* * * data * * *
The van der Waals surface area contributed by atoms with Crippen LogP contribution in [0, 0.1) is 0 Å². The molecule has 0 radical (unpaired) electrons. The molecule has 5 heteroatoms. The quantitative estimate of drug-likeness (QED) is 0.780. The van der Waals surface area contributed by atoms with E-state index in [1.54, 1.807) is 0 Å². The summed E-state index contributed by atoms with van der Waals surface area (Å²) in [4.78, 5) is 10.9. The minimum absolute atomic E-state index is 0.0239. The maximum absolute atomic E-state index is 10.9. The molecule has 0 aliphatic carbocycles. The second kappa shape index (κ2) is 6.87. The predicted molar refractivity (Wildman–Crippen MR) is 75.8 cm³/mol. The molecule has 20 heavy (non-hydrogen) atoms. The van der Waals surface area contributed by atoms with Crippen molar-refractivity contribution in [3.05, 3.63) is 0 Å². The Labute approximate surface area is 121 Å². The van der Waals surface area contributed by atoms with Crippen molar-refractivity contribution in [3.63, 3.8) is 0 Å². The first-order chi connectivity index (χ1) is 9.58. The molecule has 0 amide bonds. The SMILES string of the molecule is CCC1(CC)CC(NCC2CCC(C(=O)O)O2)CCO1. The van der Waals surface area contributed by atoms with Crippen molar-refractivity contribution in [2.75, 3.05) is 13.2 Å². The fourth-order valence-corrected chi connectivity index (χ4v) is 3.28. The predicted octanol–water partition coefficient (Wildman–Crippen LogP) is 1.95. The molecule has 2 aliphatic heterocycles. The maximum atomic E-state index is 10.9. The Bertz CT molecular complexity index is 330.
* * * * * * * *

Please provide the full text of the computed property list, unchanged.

The van der Waals surface area contributed by atoms with Crippen LogP contribution in [0, 0.1) is 0 Å². The molecule has 0 radical (unpaired) electrons. The molecule has 5 heteroatoms. The quantitative estimate of drug-likeness (QED) is 0.780. The van der Waals surface area contributed by atoms with E-state index in [1.54, 1.807) is 0 Å². The summed E-state index contributed by atoms with van der Waals surface area (Å²) in [4.78, 5) is 10.9. The minimum absolute atomic E-state index is 0.0239. The maximum absolute atomic E-state index is 10.9. The molecule has 0 aliphatic carbocycles. The second kappa shape index (κ2) is 6.87. The predicted molar refractivity (Wildman–Crippen MR) is 75.8 cm³/mol. The molecule has 20 heavy (non-hydrogen) atoms. The van der Waals surface area contributed by atoms with Crippen molar-refractivity contribution in [3.05, 3.63) is 0 Å². The Labute approximate surface area is 121 Å². The van der Waals surface area contributed by atoms with Crippen molar-refractivity contribution in [3.63, 3.8) is 0 Å². The first-order chi connectivity index (χ1) is 9.58. The molecule has 0 amide bonds. The SMILES string of the molecule is CCC1(CC)CC(NCC2CCC(C(=O)O)O2)CCO1. The van der Waals surface area contributed by atoms with Crippen molar-refractivity contribution in [2.75, 3.05) is 13.2 Å². The fourth-order valence-corrected chi connectivity index (χ4v) is 3.28. The predicted octanol–water partition coefficient (Wildman–Crippen LogP) is 1.95. The molecule has 2 aliphatic heterocycles. The maximum atomic E-state index is 10.9. The Bertz CT molecular complexity index is 330.